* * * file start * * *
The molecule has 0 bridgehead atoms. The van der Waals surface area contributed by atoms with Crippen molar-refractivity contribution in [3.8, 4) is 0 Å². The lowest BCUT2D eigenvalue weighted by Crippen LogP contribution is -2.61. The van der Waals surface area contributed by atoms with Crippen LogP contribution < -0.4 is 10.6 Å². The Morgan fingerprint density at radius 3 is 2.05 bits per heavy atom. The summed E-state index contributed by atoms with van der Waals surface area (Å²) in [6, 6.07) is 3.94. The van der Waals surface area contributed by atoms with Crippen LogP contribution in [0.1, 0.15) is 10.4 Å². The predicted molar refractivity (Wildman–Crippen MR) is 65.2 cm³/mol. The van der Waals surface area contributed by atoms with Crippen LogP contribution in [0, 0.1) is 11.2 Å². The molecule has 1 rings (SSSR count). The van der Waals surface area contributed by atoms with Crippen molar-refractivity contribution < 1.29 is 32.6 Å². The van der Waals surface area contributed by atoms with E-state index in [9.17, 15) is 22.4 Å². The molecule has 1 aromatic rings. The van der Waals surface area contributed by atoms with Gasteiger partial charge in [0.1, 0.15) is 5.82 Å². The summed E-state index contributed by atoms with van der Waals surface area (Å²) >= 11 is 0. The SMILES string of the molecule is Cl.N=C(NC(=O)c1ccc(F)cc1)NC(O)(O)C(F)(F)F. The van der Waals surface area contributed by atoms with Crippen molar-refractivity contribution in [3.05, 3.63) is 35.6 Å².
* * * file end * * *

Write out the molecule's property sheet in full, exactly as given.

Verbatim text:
The molecule has 0 bridgehead atoms. The van der Waals surface area contributed by atoms with Crippen molar-refractivity contribution in [3.8, 4) is 0 Å². The lowest BCUT2D eigenvalue weighted by Crippen LogP contribution is -2.61. The van der Waals surface area contributed by atoms with Crippen LogP contribution < -0.4 is 10.6 Å². The Morgan fingerprint density at radius 3 is 2.05 bits per heavy atom. The summed E-state index contributed by atoms with van der Waals surface area (Å²) in [6, 6.07) is 3.94. The van der Waals surface area contributed by atoms with Crippen LogP contribution in [0.1, 0.15) is 10.4 Å². The predicted molar refractivity (Wildman–Crippen MR) is 65.2 cm³/mol. The van der Waals surface area contributed by atoms with Crippen LogP contribution in [0, 0.1) is 11.2 Å². The molecule has 1 rings (SSSR count). The van der Waals surface area contributed by atoms with Crippen molar-refractivity contribution < 1.29 is 32.6 Å². The van der Waals surface area contributed by atoms with E-state index in [9.17, 15) is 22.4 Å². The molecule has 1 aromatic rings. The van der Waals surface area contributed by atoms with Gasteiger partial charge in [0.1, 0.15) is 5.82 Å². The summed E-state index contributed by atoms with van der Waals surface area (Å²) >= 11 is 0. The SMILES string of the molecule is Cl.N=C(NC(=O)c1ccc(F)cc1)NC(O)(O)C(F)(F)F. The van der Waals surface area contributed by atoms with Crippen molar-refractivity contribution in [3.05, 3.63) is 35.6 Å².